MERCED, CA — Few educational issues are more challenging — or scrutinized more closely — than those surrounding the policies and teaching of English as a second language and bilingual education. The Yosemite Chapter of California Teachers of English to Speakers of Other Languages (CATESOL) continues its important work in this arena with a conference on “English Learners: Meeting the Challenge” on October 11, 2003 in Modesto.
Offering a setting for collaboration on matters related to English language learners and sharing new strategies to help these students succeed, the conference is open to all school staff members from K-12, college, university, adult and intensive-English program settings.
Kenji Hakuta, Founding Dean of Social Sciences, Humanities and Arts from the University of California, Merced, will be the keynote speaker. Nationally recognized for his research on bilingualism and the psychology of second-language learning, Hakuta is equally well known for his work in education policy and equal educational access for minority students.
For the conference, Hakuta has chosen to discuss the policy history and research that led to the Crosscultural Language and Academic Development (CLAD) certification and its effectiveness in meeting the educational needs of English language learners. “Reflections on CLAD Certification: Historical Theoretical and Practical Perspectives” is the title of his presentation.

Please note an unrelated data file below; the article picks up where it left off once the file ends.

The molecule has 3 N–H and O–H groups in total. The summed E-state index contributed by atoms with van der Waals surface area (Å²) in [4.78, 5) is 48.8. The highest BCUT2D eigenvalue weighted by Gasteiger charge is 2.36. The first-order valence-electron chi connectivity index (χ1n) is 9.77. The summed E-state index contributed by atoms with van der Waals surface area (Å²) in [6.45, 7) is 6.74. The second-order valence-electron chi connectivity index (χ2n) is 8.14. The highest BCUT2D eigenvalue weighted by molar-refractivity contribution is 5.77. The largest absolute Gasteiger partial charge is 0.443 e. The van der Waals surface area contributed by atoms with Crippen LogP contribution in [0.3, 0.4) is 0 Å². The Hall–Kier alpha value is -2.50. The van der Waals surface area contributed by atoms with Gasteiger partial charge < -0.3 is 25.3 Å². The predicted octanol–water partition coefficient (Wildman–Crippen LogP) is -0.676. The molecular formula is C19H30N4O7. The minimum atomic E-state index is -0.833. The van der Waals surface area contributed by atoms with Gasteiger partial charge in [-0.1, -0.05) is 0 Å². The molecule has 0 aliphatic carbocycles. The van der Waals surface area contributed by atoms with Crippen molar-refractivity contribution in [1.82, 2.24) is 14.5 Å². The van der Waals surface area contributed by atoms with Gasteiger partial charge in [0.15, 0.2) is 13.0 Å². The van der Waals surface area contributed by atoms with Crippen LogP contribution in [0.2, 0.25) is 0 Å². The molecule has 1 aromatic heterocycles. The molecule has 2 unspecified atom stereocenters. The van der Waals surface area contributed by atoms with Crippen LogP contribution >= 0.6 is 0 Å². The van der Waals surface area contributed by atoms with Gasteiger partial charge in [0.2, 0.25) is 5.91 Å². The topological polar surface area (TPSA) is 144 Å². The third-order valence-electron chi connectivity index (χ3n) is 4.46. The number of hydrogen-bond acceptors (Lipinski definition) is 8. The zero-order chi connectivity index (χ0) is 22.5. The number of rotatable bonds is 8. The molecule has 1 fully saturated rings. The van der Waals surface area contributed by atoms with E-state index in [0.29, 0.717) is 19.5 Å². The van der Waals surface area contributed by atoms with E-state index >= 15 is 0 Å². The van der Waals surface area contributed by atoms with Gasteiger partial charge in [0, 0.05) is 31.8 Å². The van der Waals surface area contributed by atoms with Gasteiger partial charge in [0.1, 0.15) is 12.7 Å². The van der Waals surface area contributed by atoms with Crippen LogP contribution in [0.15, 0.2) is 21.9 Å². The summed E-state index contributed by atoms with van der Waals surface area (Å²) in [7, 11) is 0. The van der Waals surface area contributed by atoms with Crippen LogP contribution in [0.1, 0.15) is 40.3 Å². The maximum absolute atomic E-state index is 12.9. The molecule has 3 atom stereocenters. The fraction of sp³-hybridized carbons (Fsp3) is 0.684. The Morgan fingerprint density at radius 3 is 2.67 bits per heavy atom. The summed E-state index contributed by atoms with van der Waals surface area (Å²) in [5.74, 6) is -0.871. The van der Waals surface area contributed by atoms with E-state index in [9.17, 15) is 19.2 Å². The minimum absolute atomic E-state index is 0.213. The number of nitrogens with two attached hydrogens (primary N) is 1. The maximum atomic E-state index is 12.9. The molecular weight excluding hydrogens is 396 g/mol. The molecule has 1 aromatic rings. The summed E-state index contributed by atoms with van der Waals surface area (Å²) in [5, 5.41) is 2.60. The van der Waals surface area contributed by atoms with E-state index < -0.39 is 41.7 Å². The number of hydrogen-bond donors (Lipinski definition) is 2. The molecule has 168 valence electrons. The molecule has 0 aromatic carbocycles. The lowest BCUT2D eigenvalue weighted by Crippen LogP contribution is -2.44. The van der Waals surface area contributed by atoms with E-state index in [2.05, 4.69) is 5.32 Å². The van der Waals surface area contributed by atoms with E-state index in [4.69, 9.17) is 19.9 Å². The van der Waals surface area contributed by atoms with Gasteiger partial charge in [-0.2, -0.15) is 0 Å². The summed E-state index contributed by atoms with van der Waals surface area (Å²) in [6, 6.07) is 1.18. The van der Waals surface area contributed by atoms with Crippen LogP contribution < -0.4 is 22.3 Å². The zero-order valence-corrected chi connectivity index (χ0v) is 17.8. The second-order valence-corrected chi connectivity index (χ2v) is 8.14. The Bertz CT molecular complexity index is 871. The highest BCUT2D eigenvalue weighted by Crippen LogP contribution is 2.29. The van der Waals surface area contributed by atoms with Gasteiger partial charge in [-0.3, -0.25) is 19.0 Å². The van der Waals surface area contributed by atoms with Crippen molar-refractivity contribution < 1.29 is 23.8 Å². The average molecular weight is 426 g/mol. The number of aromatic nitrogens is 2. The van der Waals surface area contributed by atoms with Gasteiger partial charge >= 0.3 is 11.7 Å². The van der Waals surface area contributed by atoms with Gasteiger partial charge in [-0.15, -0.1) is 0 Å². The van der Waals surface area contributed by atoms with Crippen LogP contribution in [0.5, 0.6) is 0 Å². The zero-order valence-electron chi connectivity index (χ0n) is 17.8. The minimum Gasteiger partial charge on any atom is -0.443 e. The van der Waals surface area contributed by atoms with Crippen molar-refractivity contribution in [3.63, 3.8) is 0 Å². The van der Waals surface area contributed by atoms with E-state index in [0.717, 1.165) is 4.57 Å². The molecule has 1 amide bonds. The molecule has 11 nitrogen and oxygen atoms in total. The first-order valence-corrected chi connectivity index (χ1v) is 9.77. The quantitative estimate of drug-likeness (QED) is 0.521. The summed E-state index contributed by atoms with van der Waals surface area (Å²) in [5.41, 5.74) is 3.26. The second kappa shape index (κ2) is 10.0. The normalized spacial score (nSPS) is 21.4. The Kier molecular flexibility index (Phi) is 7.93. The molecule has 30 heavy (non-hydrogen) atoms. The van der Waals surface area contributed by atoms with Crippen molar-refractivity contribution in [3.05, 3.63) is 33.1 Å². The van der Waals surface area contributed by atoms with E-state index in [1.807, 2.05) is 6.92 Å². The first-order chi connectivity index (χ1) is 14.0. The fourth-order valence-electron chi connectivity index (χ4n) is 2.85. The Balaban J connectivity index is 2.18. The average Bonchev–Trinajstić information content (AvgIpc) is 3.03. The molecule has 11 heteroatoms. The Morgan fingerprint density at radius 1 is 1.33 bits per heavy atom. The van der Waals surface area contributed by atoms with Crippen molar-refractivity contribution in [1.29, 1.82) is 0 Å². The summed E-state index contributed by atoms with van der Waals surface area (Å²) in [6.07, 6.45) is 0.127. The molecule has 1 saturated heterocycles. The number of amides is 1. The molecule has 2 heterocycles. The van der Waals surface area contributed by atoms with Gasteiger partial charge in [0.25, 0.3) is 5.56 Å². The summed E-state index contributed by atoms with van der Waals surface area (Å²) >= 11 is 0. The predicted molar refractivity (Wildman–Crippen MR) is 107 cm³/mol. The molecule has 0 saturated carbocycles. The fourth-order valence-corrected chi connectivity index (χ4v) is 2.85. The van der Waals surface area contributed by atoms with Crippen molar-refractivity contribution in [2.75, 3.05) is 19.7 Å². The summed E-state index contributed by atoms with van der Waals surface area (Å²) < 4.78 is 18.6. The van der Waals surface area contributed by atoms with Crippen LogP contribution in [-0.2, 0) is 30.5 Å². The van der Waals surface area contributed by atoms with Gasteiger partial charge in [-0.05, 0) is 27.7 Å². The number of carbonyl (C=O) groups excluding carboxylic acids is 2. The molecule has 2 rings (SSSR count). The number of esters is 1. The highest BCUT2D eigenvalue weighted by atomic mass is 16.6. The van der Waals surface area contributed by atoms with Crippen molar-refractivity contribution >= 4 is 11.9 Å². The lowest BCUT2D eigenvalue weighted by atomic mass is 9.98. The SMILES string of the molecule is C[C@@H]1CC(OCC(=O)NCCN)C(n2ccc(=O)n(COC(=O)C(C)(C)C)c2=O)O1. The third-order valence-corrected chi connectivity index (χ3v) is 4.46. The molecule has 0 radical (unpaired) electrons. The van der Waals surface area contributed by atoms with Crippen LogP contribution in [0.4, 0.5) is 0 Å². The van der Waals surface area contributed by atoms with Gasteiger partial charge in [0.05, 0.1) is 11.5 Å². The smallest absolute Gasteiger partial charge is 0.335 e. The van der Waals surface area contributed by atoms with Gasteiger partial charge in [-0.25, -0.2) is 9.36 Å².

A pair of breakout sessions will allow conference participants to choose from a diverse selection of workshops, including such topics as family literacy, software for English learners, English as a Second Language instruction in the workplace, accountability anxiety for K-12 educators, writing strategies for English learners, and useful Internet sites for grammar and writing at the college and adult school levels. Also featured will be exhibits from such publishers as Oxford University Press, Pearson/Longman, Heinle/Thomson, and Hampton Brown.
Founded in 1969, CATESOL promotes professional competence and professional standards in the teaching of English to non-native speakers, monitors educational policy, and represents the needs of ESL teachers and students to decision-making bodies such as school districts and state legislatures.
The Yosemite chapter, comprised of Merced, Stanislaus, San Joaquin, Calaveras, Tuolumne and Alpine counties, was established in November 2002.
UC Merced, the nation's first major research university to be built in the 21st century, is scheduled to open in fall 2005 with 1,000 students and grow over the coming decades to serve a student population of 25,000. With a special mission to serve the San Joaquin Valley, UC Merced already offers a concurrent admissions program with three Valley community colleges, UC summer courses, and a variety of educational services at centers throughout the region.
The CATESOL Yosemite Chapter Conference will be held from 8 a.m. to 2:30 p.m. on Saturday, October 11, 2003 in Forum Building 110 and Founders Hall at the East Campus of Modesto Junior College.
For those who sign up by the pre-registration deadline of September 25, the cost is $15 for CATESOL members and $20 for non-members. On-site registration also is available from 8 to 9 a.m. for $20. Lunch will be provided only to those who pre-register by the deadline. To obtain further details and registration materials, please contact Keith Peterson at (209) 551-3245 or by e-mail at